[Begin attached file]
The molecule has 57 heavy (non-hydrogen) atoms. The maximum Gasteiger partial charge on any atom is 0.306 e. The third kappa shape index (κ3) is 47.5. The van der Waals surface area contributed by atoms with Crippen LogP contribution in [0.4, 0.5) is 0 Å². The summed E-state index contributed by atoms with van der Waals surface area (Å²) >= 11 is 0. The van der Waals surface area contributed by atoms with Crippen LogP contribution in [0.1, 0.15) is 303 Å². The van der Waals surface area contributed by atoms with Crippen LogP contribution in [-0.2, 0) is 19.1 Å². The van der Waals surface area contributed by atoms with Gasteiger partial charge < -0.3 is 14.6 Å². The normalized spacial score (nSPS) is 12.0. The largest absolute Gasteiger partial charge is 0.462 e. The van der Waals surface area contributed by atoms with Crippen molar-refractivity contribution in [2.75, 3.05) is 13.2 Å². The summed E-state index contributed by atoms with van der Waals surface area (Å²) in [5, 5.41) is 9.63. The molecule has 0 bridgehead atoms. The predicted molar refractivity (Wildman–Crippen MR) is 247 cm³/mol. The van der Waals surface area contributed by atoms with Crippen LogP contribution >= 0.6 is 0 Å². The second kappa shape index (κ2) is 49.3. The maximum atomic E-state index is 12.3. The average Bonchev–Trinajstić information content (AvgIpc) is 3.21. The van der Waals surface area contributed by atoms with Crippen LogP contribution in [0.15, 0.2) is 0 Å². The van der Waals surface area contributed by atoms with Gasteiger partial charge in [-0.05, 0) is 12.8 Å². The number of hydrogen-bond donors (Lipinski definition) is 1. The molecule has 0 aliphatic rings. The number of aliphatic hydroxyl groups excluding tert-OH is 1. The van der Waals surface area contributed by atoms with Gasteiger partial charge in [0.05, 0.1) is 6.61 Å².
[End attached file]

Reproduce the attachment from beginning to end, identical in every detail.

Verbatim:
The molecule has 57 heavy (non-hydrogen) atoms. The maximum Gasteiger partial charge on any atom is 0.306 e. The third kappa shape index (κ3) is 47.5. The van der Waals surface area contributed by atoms with Crippen LogP contribution in [0.4, 0.5) is 0 Å². The summed E-state index contributed by atoms with van der Waals surface area (Å²) >= 11 is 0. The van der Waals surface area contributed by atoms with Crippen LogP contribution in [0.1, 0.15) is 303 Å². The van der Waals surface area contributed by atoms with Crippen LogP contribution in [-0.2, 0) is 19.1 Å². The van der Waals surface area contributed by atoms with Gasteiger partial charge < -0.3 is 14.6 Å². The normalized spacial score (nSPS) is 12.0. The largest absolute Gasteiger partial charge is 0.462 e. The van der Waals surface area contributed by atoms with Crippen molar-refractivity contribution in [2.75, 3.05) is 13.2 Å². The summed E-state index contributed by atoms with van der Waals surface area (Å²) in [5, 5.41) is 9.63. The molecule has 0 bridgehead atoms. The predicted molar refractivity (Wildman–Crippen MR) is 247 cm³/mol. The van der Waals surface area contributed by atoms with Crippen LogP contribution >= 0.6 is 0 Å². The second kappa shape index (κ2) is 49.3. The maximum atomic E-state index is 12.3. The average Bonchev–Trinajstić information content (AvgIpc) is 3.21. The van der Waals surface area contributed by atoms with Crippen LogP contribution in [0.15, 0.2) is 0 Å². The van der Waals surface area contributed by atoms with Gasteiger partial charge in [-0.05, 0) is 12.8 Å². The number of hydrogen-bond donors (Lipinski definition) is 1. The molecule has 0 aliphatic rings. The number of aliphatic hydroxyl groups excluding tert-OH is 1. The van der Waals surface area contributed by atoms with Gasteiger partial charge in [0.05, 0.1) is 6.61 Å².